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Taming Raging Teenage Hormones–So It’s Your Half Birthday

Patsy Rae Dawson

When our son was born, several women said, “Babies are fun, but then they turn into teenagers.” I thought that was a terrible attitude, and 23 years later, I still think it’s a poor attitude toward children.

Of course, we all know how raging hormones can make life miserable for teenagers and their parents. During this time, teenagers are trying to figure out where they’ve been, who they are, and where they’re going.

Their hormones make them re-examine everything they’ve ever believed, as they often become super critical of their parents, which can lead to bitterness and anger. They seem to forget the good times, or perhaps they were too young to remember. Instead, they focus on when they got into trouble or didn’t get something they wanted.

I’d like to suggest starting a family tradition to help that wayward teenage thinking—celebrating half birthdays. We all enjoy birthdays with special food and presents, but this would be a different festivity.

Half birthdays would be for giving the gift of good memories for that special person by looking at pictures and telling stories.

When our son was a toddler, someone gave me a large plant, and he walked up and reached for it with his “right” hand. I told him, “No, no.” He dutifully put that hand behind his back and reached with his “left” hand. We chuckled at how smart he was and often shared the story with him.

As a teenager, he liked to say, “Mom, do you remember when I tried to touch the plant with first one hand and then the other?” It was an opportunity to hug him and assure him he was special.

I recently scanned a 50-year-old picture of two of my brothers playing cowboys. They wore cowboy shirts and one brother lay sprawled out pretending to be shot. My younger brother stood astride a stick horse with a cap gun in his hand.

Mom explained, “Grandpapa made that stick horse, and your brother rode it everywhere. One day I needed to go to town. Your brother was outside on his stick horse, and I told him to lay it down by the back step, that we’d be home in a little bit. It’d be okay.”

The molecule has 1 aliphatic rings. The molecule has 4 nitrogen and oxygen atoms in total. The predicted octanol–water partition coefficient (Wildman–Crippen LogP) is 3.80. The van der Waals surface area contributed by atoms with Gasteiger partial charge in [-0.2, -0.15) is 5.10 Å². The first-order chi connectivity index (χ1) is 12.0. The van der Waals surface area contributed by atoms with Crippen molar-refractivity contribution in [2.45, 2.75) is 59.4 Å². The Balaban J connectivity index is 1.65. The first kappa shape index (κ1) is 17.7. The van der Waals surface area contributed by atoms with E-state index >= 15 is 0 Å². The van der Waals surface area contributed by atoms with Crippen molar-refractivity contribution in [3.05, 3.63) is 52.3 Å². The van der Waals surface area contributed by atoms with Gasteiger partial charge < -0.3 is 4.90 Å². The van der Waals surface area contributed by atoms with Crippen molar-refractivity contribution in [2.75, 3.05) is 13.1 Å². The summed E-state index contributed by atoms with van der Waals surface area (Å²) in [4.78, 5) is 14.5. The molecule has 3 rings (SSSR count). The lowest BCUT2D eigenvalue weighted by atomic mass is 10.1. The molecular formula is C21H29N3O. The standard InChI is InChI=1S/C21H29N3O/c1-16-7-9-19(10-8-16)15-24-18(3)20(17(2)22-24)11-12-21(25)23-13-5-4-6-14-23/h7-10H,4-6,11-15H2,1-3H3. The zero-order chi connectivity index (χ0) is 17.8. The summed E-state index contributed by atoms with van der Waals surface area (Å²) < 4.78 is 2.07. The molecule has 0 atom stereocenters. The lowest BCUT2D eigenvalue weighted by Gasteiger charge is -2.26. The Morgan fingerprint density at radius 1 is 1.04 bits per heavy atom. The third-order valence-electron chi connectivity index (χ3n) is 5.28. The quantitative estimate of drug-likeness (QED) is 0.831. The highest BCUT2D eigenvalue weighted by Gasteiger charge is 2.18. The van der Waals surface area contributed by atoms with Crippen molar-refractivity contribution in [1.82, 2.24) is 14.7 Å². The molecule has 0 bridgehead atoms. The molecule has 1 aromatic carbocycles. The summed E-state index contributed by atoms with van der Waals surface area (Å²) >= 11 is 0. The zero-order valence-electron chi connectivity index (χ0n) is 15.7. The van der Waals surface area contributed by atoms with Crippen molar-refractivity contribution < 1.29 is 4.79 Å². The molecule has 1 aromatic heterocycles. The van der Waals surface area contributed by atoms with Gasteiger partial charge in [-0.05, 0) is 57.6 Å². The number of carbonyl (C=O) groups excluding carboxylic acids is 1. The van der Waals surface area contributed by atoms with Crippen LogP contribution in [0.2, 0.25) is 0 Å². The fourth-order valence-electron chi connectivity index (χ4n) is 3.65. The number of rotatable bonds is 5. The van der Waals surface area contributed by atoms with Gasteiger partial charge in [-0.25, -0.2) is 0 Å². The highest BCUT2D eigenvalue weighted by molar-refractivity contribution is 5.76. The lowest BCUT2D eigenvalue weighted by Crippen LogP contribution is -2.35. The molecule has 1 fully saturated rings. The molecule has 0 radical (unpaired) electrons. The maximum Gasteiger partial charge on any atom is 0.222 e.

“But when we came home, the stick horse was gone. It made me so angry that I searched the street often to find the neighborhood kid riding it. However, he was smart enough to only ride it in his backyard.”

I e-mailed that picture and story to my brothers. I’m years older, but I don’t remember Grandpapa making things for us when we were kids. So I asked my younger brother if he remembered Grandpapa making the stick horse.

He said, “Only if I try hard to. But I really like knowing about Mom going up and down the street looking for my stick horse. And you know, ‘In Texas, we hang horse thieves!’ ”

Those memories of the stick horse were lost until I found the picture and shared it.

Think how it would be if we celebrate half birthdays by remembering the special things our children did and said, and the fun trips we took. Then when their hormones start raging and trying to make them focus on the bad, our teenagers could find balance by remembering the good times we’ve reinforced year after year.

Not only that, but teenagers love hearing about when their parents and grandparents were young. So maybe we ought to mark our calendars for the half birthdays of everyone in our families.

God enjoys a scrapbook about those of us who love and serve him:

Malachi 3:16: “Then those who feared the Lord spoke to one another, and the Lord gave attention and heard it, and a book of remembrance was written before Him for those who fear the Lord and who esteem His name.”

It’s thrilling to think of God looking at a scrapbook with pictures and stories about his children in it. We can learn from this glimpse of heaven and follow God’s example by deliberately helping our children remember the good times.

Visualize the impact that’d make on the 18-year-old getting his diploma. He’d possess the self-confidence of knowing he was wanted, loved, cherished, smart, and cute. He’d know where he’d been, who he is, and where he’s going. He wouldn’t doubt that his parents are on his side.

Whether our children are 2 or 52, it’s not too late to celebrate half birthdays with simple scrapbooks for them to keep in their rooms or e-mail them pictures and stories.

I challenge us all to build on those happy memories by sharing pictures and stories on half birthdays to allow each family member’s unique identity to shine.

I’m marking my calendar.

How about you?

(Published in the Amarillo Globe News)

Permission to Reproduce Taming Raging Teenage Hormones

Taming Raging Teenage Hormones by Patsy Rae Dawson. Copyright © 2011 Patsy Rae Dawson LLC. All rights reserved. This essay is available at It may be copied for noncommercial use only, provided you do the following: 1. Retain all copyright, trademark and propriety notices; 2. Make no modifications to the materials; 3. Do not use the materials in a manner that suggests an association with Patsy Rae Dawson LLC; and; 4. Do not download quantities of materials to a database, server, or personal computer for reuse for commercial purposes. You may not use this material in any other way without prior written permission. For additional permissions, contact Patsy Rae Dawson LLC at

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